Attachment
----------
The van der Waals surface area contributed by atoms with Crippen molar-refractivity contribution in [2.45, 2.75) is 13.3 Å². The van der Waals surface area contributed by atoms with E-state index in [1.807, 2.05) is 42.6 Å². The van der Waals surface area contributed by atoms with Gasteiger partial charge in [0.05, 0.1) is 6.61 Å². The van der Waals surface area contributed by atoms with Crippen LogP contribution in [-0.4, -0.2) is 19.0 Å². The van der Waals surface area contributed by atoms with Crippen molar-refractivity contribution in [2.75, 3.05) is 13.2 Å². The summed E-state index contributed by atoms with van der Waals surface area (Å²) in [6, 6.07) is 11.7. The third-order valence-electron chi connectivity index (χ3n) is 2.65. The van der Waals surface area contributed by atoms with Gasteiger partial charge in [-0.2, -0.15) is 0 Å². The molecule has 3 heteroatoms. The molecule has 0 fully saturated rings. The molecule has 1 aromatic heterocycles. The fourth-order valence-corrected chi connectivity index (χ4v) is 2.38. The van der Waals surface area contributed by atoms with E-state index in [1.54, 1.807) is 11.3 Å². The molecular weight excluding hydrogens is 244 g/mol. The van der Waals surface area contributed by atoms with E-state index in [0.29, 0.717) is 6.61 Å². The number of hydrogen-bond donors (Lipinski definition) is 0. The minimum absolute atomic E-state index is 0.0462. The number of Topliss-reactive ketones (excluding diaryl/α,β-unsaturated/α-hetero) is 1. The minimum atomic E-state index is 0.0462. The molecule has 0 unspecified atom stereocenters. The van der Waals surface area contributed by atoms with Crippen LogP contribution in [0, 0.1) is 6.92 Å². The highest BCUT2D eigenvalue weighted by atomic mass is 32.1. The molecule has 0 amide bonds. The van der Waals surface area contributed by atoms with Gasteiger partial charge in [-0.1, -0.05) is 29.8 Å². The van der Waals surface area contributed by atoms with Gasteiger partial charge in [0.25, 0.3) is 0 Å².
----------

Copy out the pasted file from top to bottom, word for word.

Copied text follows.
The van der Waals surface area contributed by atoms with Crippen molar-refractivity contribution in [2.45, 2.75) is 13.3 Å². The van der Waals surface area contributed by atoms with E-state index in [1.807, 2.05) is 42.6 Å². The van der Waals surface area contributed by atoms with Gasteiger partial charge in [0.05, 0.1) is 6.61 Å². The van der Waals surface area contributed by atoms with Crippen LogP contribution in [-0.4, -0.2) is 19.0 Å². The van der Waals surface area contributed by atoms with Crippen molar-refractivity contribution in [2.75, 3.05) is 13.2 Å². The summed E-state index contributed by atoms with van der Waals surface area (Å²) in [6, 6.07) is 11.7. The third-order valence-electron chi connectivity index (χ3n) is 2.65. The van der Waals surface area contributed by atoms with Gasteiger partial charge in [-0.2, -0.15) is 0 Å². The molecule has 3 heteroatoms. The molecule has 0 fully saturated rings. The molecule has 1 aromatic heterocycles. The fourth-order valence-corrected chi connectivity index (χ4v) is 2.38. The van der Waals surface area contributed by atoms with E-state index in [1.54, 1.807) is 11.3 Å². The molecular weight excluding hydrogens is 244 g/mol. The van der Waals surface area contributed by atoms with E-state index in [0.29, 0.717) is 6.61 Å². The number of hydrogen-bond donors (Lipinski definition) is 0. The minimum absolute atomic E-state index is 0.0462. The number of Topliss-reactive ketones (excluding diaryl/α,β-unsaturated/α-hetero) is 1. The minimum atomic E-state index is 0.0462. The molecule has 0 unspecified atom stereocenters. The van der Waals surface area contributed by atoms with Crippen LogP contribution in [0, 0.1) is 6.92 Å². The highest BCUT2D eigenvalue weighted by atomic mass is 32.1. The molecule has 0 amide bonds. The van der Waals surface area contributed by atoms with Gasteiger partial charge in [-0.1, -0.05) is 29.8 Å². The van der Waals surface area contributed by atoms with Gasteiger partial charge in [0.25, 0.3) is 0 Å².